President Obama celebrated Gay Pride Month earlier this week by telling guests at a White House reception that he still favors full equality for gays and lesbians. But despite a steady trickle of small steps Mr. Obama has taken to promote gay rights, on the big issues he is a disappointment.
It's true that this president is no George W. Bush, or John McCain, for that matter. He signed into law a long-sought amendment to the federal hate-crimes statute, which added sexual orientation as a protected class. Many cabinet agencies have taken steps to make their rules and regulations more gay-friendly, most significantly with respect to issues like hospital visitation and, earlier this week, some aspects of family medical leave. That's all good news.
Mr. Obama entered office with greater immediate challenges confronting him than most. But after eight years of benign neglect (at best) from Washington, and a campaign in which Mr. Obama promised to be our champion, gay Americans had good reason to expect more from this president, and now are understandably frustrated.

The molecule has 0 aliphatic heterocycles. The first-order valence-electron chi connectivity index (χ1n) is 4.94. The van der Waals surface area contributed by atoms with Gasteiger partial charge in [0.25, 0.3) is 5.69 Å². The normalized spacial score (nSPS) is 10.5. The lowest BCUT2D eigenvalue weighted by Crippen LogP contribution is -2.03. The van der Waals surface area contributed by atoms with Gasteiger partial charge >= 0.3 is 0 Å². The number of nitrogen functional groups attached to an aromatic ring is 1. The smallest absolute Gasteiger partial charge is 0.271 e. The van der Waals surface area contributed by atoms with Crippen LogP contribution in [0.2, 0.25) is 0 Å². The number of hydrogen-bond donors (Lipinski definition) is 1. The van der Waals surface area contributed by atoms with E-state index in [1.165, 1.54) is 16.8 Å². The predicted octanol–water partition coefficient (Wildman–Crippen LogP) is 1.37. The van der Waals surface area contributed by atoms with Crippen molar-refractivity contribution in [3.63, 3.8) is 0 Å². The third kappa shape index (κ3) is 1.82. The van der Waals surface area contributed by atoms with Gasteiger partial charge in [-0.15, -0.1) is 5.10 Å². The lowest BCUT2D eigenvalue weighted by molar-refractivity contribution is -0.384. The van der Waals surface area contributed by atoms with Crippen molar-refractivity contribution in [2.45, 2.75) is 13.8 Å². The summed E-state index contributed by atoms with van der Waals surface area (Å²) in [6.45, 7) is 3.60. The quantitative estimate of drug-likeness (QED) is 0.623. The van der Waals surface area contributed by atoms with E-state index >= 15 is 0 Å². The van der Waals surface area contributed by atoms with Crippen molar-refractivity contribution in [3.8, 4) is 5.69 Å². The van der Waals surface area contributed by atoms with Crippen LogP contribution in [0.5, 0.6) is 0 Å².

In a telling development, the most significant and aggressive legal effort to promote gay equality today is being led by a conservative, former U.S. Solicitor General Ted Olson. In federal court in San Francisco, together with co-counsel David Boies, he is prosecuting the most comprehensive and sophisticated legal attack on antigay marriage laws in history.
As that case unfolded--the decision will come later this summer--we learned last month that former First Lady Laura Bush supports gay marriage. Add her to the growing list that includes Bill Clinton, Al Gore, Dick Cheney, and Cindy and Meghan McCain.
When Mr. Olson's case reaches the U.S. Supreme Court in a year or more from now, will Mr. Obama be one of the few left on the wrong side of history? What a bitter irony that would be.
Wall Street Journal: Ask Obama About Don't Ask, Don't Tell 
January 24, 2010
Many question why the White House avoided dealing with Don't Ask, Don't Tell last year, when Democrats had big majorities in Congress and polls showed that a majority of Americans favor changing the policy. A Quinnipiac poll in April, for example, found that 56% of Americans support repealing the policy.